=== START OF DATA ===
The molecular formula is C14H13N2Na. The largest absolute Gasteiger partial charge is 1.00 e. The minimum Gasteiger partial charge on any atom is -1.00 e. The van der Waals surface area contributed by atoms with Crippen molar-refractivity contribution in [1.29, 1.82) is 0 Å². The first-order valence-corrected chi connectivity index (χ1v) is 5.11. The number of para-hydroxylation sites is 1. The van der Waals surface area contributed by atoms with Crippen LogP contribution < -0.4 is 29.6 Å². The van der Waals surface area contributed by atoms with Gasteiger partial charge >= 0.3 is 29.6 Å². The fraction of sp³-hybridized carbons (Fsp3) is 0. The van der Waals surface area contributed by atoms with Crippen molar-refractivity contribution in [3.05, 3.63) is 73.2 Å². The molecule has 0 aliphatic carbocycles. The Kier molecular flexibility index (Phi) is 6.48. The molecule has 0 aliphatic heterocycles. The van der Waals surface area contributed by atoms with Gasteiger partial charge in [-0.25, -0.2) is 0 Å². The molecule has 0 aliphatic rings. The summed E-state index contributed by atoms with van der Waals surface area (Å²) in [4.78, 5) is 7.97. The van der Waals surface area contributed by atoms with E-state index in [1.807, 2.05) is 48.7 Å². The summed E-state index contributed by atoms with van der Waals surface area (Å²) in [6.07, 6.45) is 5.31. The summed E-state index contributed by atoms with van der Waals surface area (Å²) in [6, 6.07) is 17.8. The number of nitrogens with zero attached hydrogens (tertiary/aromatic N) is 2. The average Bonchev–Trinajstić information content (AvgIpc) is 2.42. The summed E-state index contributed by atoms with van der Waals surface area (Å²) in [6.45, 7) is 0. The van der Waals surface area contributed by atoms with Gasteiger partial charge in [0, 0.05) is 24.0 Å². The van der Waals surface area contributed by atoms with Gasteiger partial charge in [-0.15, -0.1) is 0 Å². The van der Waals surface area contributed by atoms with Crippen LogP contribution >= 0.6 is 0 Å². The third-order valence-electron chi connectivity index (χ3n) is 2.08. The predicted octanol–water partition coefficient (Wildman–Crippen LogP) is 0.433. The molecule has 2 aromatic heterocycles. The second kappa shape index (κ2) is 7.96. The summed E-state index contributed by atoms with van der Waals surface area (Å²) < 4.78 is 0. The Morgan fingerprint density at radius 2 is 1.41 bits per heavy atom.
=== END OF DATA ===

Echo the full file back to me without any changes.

The molecular formula is C14H13N2Na. The largest absolute Gasteiger partial charge is 1.00 e. The minimum Gasteiger partial charge on any atom is -1.00 e. The van der Waals surface area contributed by atoms with Crippen molar-refractivity contribution in [1.29, 1.82) is 0 Å². The first-order valence-corrected chi connectivity index (χ1v) is 5.11. The number of para-hydroxylation sites is 1. The van der Waals surface area contributed by atoms with Crippen LogP contribution < -0.4 is 29.6 Å². The van der Waals surface area contributed by atoms with Gasteiger partial charge >= 0.3 is 29.6 Å². The fraction of sp³-hybridized carbons (Fsp3) is 0. The van der Waals surface area contributed by atoms with Crippen molar-refractivity contribution in [3.05, 3.63) is 73.2 Å². The molecule has 0 aliphatic carbocycles. The Kier molecular flexibility index (Phi) is 6.48. The molecule has 0 aliphatic heterocycles. The van der Waals surface area contributed by atoms with Gasteiger partial charge in [-0.25, -0.2) is 0 Å². The molecule has 0 aliphatic rings. The summed E-state index contributed by atoms with van der Waals surface area (Å²) in [4.78, 5) is 7.97. The van der Waals surface area contributed by atoms with E-state index in [1.807, 2.05) is 48.7 Å². The summed E-state index contributed by atoms with van der Waals surface area (Å²) in [6.07, 6.45) is 5.31. The summed E-state index contributed by atoms with van der Waals surface area (Å²) in [6, 6.07) is 17.8. The number of nitrogens with zero attached hydrogens (tertiary/aromatic N) is 2. The average Bonchev–Trinajstić information content (AvgIpc) is 2.42. The summed E-state index contributed by atoms with van der Waals surface area (Å²) in [6.45, 7) is 0. The van der Waals surface area contributed by atoms with Gasteiger partial charge in [0, 0.05) is 24.0 Å². The van der Waals surface area contributed by atoms with Gasteiger partial charge in [-0.15, -0.1) is 0 Å². The van der Waals surface area contributed by atoms with Crippen LogP contribution >= 0.6 is 0 Å². The third-order valence-electron chi connectivity index (χ3n) is 2.08. The predicted octanol–water partition coefficient (Wildman–Crippen LogP) is 0.433. The molecule has 2 aromatic heterocycles. The second kappa shape index (κ2) is 7.96. The summed E-state index contributed by atoms with van der Waals surface area (Å²) < 4.78 is 0. The Morgan fingerprint density at radius 2 is 1.41 bits per heavy atom.